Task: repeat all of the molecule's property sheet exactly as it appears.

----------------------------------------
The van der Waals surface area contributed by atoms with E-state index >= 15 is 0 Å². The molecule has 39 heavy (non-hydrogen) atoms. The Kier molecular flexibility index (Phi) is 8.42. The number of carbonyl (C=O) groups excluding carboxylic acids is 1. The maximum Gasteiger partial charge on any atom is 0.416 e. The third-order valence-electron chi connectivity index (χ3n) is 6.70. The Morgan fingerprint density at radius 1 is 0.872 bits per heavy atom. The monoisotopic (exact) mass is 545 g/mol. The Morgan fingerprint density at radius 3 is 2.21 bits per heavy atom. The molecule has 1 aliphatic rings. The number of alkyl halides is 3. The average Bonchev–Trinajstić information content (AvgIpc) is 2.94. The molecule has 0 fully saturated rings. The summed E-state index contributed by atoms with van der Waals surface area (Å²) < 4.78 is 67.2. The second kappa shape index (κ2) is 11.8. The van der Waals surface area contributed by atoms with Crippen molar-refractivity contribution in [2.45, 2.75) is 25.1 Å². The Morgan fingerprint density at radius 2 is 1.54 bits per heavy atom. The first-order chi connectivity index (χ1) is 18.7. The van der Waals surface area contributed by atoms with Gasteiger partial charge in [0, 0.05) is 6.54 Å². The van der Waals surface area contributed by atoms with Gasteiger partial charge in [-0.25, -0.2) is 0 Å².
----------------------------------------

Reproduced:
The van der Waals surface area contributed by atoms with E-state index >= 15 is 0 Å². The molecule has 39 heavy (non-hydrogen) atoms. The Kier molecular flexibility index (Phi) is 8.42. The number of carbonyl (C=O) groups excluding carboxylic acids is 1. The maximum Gasteiger partial charge on any atom is 0.416 e. The third-order valence-electron chi connectivity index (χ3n) is 6.70. The Morgan fingerprint density at radius 1 is 0.872 bits per heavy atom. The monoisotopic (exact) mass is 545 g/mol. The Morgan fingerprint density at radius 3 is 2.21 bits per heavy atom. The molecule has 1 aliphatic rings. The number of alkyl halides is 3. The average Bonchev–Trinajstić information content (AvgIpc) is 2.94. The molecule has 0 fully saturated rings. The summed E-state index contributed by atoms with van der Waals surface area (Å²) < 4.78 is 67.2. The second kappa shape index (κ2) is 11.8. The van der Waals surface area contributed by atoms with Crippen molar-refractivity contribution in [2.45, 2.75) is 25.1 Å². The Morgan fingerprint density at radius 2 is 1.54 bits per heavy atom. The first-order chi connectivity index (χ1) is 18.7. The van der Waals surface area contributed by atoms with Gasteiger partial charge in [0, 0.05) is 6.54 Å². The van der Waals surface area contributed by atoms with Gasteiger partial charge in [-0.25, -0.2) is 0 Å².